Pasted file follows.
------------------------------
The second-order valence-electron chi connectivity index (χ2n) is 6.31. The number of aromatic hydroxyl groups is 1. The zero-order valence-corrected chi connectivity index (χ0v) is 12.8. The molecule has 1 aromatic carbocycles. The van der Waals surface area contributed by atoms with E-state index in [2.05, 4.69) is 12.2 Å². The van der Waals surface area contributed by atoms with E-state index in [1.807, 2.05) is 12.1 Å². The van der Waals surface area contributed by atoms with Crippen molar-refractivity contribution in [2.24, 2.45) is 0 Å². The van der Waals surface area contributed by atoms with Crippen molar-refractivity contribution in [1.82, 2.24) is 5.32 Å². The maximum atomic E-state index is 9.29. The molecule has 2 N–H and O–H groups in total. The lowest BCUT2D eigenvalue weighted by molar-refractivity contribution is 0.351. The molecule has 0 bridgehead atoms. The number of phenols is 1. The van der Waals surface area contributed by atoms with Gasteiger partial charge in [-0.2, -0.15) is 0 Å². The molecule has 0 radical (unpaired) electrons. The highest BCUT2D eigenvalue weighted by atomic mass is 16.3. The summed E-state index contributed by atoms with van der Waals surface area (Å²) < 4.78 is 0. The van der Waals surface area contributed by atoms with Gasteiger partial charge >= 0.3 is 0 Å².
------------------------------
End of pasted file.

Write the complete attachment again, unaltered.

The second-order valence-electron chi connectivity index (χ2n) is 6.31. The number of aromatic hydroxyl groups is 1. The zero-order valence-corrected chi connectivity index (χ0v) is 12.8. The molecule has 1 aromatic carbocycles. The van der Waals surface area contributed by atoms with E-state index in [2.05, 4.69) is 12.2 Å². The van der Waals surface area contributed by atoms with E-state index in [1.807, 2.05) is 12.1 Å². The van der Waals surface area contributed by atoms with Crippen molar-refractivity contribution in [2.24, 2.45) is 0 Å². The van der Waals surface area contributed by atoms with Crippen molar-refractivity contribution in [1.82, 2.24) is 5.32 Å². The maximum atomic E-state index is 9.29. The molecule has 2 N–H and O–H groups in total. The lowest BCUT2D eigenvalue weighted by molar-refractivity contribution is 0.351. The molecule has 0 bridgehead atoms. The number of phenols is 1. The van der Waals surface area contributed by atoms with Gasteiger partial charge in [-0.2, -0.15) is 0 Å². The molecule has 0 radical (unpaired) electrons. The highest BCUT2D eigenvalue weighted by atomic mass is 16.3. The summed E-state index contributed by atoms with van der Waals surface area (Å²) < 4.78 is 0. The van der Waals surface area contributed by atoms with Gasteiger partial charge >= 0.3 is 0 Å².